How to get social/educational support from your council

So I have finished writing a second book that will be published next year sometime.

 

But I realise that we live in the “now” and a lot of people regularly ask me how to go about getting support for their child, what did I do to get noticed by the council and how I sustained that contact once I’ve been recognised as a “case”. Well, I have a whole chapter dedicated to how to get support in my second book but want to share a little with you now as it’s so important to many people.

I want you to remember that I am far from an expert but all of the following is what I think matters…I hope it helps.

 

It was when Jude was eight I realised how useless I had been at providing him with anything in life. He attended no clubs, didn’t do anything SEN focused such as attend activity or social clubs. The lightbulb moment came when a lady at school asked if Jude had a Social Worker and then looked at me quizzically when I said that he didn’t. I instinctively said, “does he need one?” I literally had no idea that a Social Worker was the initial key to gaining everything you need for your child. She pointed out some of the benefits and access I could gain to group activities and general support mechanisms and I realised then that I could be letting Jude miss out on so much! It twigged in my brain that Jude would need more and more intervention as he got older and that I’d better get a wriggle on if I wanted that in place before he hit his teens.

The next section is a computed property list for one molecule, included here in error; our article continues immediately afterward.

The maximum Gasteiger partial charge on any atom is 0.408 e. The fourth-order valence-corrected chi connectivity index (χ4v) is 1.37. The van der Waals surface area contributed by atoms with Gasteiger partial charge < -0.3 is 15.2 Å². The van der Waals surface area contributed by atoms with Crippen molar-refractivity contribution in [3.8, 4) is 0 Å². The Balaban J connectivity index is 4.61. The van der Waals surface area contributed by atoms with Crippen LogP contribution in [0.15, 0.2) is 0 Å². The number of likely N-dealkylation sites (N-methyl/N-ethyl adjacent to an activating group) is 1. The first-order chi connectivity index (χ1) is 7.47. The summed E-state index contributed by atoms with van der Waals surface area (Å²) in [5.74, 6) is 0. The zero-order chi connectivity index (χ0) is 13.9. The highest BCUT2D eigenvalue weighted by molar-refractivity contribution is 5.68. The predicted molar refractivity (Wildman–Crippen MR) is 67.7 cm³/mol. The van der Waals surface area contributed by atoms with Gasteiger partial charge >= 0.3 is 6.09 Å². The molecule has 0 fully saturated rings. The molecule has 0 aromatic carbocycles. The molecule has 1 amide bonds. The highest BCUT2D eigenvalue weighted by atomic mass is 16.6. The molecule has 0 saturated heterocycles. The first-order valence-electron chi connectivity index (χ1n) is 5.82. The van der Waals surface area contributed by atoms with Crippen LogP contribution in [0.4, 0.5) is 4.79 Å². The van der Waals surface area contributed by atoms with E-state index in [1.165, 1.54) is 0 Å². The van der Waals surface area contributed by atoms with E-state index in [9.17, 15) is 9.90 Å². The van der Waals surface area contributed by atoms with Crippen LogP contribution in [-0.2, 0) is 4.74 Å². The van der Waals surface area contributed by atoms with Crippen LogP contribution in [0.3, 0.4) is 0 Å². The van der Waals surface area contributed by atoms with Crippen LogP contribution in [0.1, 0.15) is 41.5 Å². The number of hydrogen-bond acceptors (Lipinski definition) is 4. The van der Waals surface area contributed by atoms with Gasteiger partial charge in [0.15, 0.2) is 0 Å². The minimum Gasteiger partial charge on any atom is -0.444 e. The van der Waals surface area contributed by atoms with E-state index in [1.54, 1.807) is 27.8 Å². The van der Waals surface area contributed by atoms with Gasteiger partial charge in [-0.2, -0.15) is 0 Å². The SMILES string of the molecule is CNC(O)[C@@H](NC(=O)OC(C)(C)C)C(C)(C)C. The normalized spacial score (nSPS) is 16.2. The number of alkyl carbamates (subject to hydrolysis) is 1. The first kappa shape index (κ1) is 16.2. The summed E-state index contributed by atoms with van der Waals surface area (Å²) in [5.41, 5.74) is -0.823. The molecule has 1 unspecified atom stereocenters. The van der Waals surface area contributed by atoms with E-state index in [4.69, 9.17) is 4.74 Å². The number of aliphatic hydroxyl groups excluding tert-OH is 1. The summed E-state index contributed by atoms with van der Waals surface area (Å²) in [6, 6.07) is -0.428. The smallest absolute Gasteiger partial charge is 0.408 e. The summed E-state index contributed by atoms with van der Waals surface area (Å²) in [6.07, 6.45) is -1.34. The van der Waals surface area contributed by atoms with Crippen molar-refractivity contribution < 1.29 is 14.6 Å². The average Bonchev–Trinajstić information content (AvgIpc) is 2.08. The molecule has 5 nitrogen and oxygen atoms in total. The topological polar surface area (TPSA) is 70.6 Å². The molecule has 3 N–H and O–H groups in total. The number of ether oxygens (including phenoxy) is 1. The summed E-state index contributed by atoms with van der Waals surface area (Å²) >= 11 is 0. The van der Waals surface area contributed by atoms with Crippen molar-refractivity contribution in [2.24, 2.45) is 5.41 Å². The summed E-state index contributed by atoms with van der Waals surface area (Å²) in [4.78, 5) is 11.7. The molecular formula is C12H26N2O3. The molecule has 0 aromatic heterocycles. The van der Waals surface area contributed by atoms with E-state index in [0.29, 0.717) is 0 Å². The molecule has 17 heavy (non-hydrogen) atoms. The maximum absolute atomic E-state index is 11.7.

Here is what I have learnt about getting social support over the past two years:

  • Be THAT parent. I used to be so conscious of not annoying anyone, literally one of those overly-polity little wallflowers who apologises for everything, even when nothing has gone wrong. I still apologise too much but I’m definitely a lot thicker skinned and certainly don’t hold back when it comes to Jude’s care.  I am that annoying parent that stays on the case of a professional until they have done what they said they will do. Ok that sounds a bit aggressive; clearly I’m not that. I’m still very polite, I just mean that I don’t let anything go. If my Social Worker says that someone should have sent a letter across to the council then I check up a day later to see if it has arrived yet. If it hasn’t then I check again the next day. Nothing touches the ground with me any more.

 

  • Email and call A LOT. You need to be visible, you need to make yourself a priority case as otherwise you will be left for weeks on end. It isn’t these peoples fault – they are given insane workloads but without bashing out all the clichés, you have to keep yourself top of the pile. It may sound awful but if you are struggling as much as I was and you’re feeling incredibly desperate then you must get on and do what you need to do. For me at some points, I was literally gripping onto these people for survival. My mental state was shocking and I think I cried in front of my SEN Officer every time I saw her or we spoke on the phone. Poor lady. I’m so sorry Chris! I also got into a habit of just dropping the occasional email to my Social Worker and SEN Officers to say hello and to find out of there is anything I need to do at the moment for our case.